In our second interview with Dave Clark, the Sky Sports presenter tells Luke Nicoli how living with Parkinson’s disease has refused to dampen his lust for life…

As Dave Clark takes a well-earned rest following the conclusion of the 2020 PDC World Darts Championship on Sky Sports last week, he does so knowing that even bigger challenges lie ahead this year.

Clark’s battle with Parkinson’s disease has been well documented and ongoing for the past nine years. For those not au fait with the condition, it is a long-term degenerative disorder of the central nervous system, where nerve cells in the brain die, leading sufferers to experience tremors and problems with movement and co-ordination. It sadly has no known cure. 

At the time of diagnosis, Clark was told he had two, maybe three years left as a television presenter, but the fact that he’s just finished his 19th year as Sky’s anchor for the Worlds speaks volumes for his desire, courage, professionalism and, indeed, a determination not to kowtow to such a debilitating condition. 

“I don’t quit, it’s not something that’s in my make-up,” states the 53-year-old, whose father Alan also suffered from the disease. “I know that the time will come when my Parkinson’s will stop me doing what I love, so I don’t look too far ahead.

“My condition means that I live in the here and now; that said I always make sure I have something in front of me that excites me, something to look forward to in the more immediate future. That’s important when you’ve got a chronic illness. You need those targets because you can’t give up. You have to keep going.”

Clark has raised over £500,000 for Parkinson’s UK, which has included walking 200 miles coast to coast, from St Bees on the Cumbrian coast to Robin Hood’s Bay on the east Yorkshire coast, in 2016. His walking boots came back on in September 2018 when he conquered the Dales Way in the 90-mile ‘March for A Cure’ while last year he completed the 100-mile South Downs Way.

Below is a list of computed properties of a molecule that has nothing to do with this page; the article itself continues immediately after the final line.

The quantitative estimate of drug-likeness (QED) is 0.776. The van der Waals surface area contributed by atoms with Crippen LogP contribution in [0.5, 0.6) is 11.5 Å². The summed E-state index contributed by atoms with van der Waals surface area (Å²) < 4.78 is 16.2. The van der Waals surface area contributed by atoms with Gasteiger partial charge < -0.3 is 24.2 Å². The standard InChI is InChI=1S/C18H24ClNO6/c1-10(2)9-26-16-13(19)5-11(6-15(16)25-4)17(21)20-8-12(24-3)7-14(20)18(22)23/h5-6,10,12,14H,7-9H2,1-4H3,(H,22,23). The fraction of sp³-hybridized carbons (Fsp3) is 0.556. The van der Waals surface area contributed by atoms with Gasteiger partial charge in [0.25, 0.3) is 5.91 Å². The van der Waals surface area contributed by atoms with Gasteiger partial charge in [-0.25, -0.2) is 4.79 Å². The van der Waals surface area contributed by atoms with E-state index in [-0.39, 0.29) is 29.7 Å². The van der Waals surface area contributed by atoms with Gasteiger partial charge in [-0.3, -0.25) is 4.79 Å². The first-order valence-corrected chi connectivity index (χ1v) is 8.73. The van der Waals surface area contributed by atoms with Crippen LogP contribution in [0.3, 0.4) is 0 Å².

“I’ve wanted to prove that having a diagnosis of Parkinson’s isn’t the end. You can still lead a very active and positive life and completing these walks has proved that.

“When you’ve got your boots on, your rucksack on and you’re in the fresh air, you just escape everything, it’s a very simple life – and you just walk and walk and walk. 

“You have a choice; you can draw the curtains, turn off the lights, crawl under a rock and let it devour you – or you can choose to fight it and find a new determination to enjoy the best things in life – and being out in the countryside, in the fresh air, makes you feel glad to be alive!”

Clark has stoically overcome every obstacle in his path to date but even he admits that the task he has set himself for this year will test him to the limit – an 18-day trek in the Himalayas where he will take on Everest base camp.

“At 17,500ft, it’s four times the height of Ben Nevis!” he reveals. “I’m going to try and see how I cope at altitude but it’s another challenge in front of me to try and overcome.

“Without doubt it’s going to be the toughest of walks but one I’m really looking forward to.

“What I always have in mind when I take on these walks is the fact that I’m raising money, raising awareness, and helping to make a difference to someone else’s life. That makes the hard work and toil worthwhile, every time.”

Clark is more than aware that his condition could certainly degenerate by the time of the challenge in November; indeed he leaves Ally Pally each year wondering if it will be for the last time as a presenter, but a dose of realism is always tempered by more positive thinking.

“I know I’m not going to get better, I’m getting worse, and every month Parkinson’s throws a new challenge my way.

“Even now, on a bad day, I can’t even write my own name with my right hand so I’ve taught myself to write left-handed, but one thing I will never do is to give up the ghost. 

“If you’ve got Parkinson’s don’t give up, keep fighting. It’s okay to have the odd sofa day, and it’s okay not to be okay, but try to have something in the diary that excites you. I’m very proud of what I’ve achieved so far and if I can inspire others, even better!”

* Follow Dave Clark on Twitter @DaveClarkTV

* Dave Clark is a supporter of Parkinson’s UK. For more information, visit or follow @ParkinsonsUK on Twitter

Photo Credits: Lawrence Lustig/PDC and Parkinsons UK

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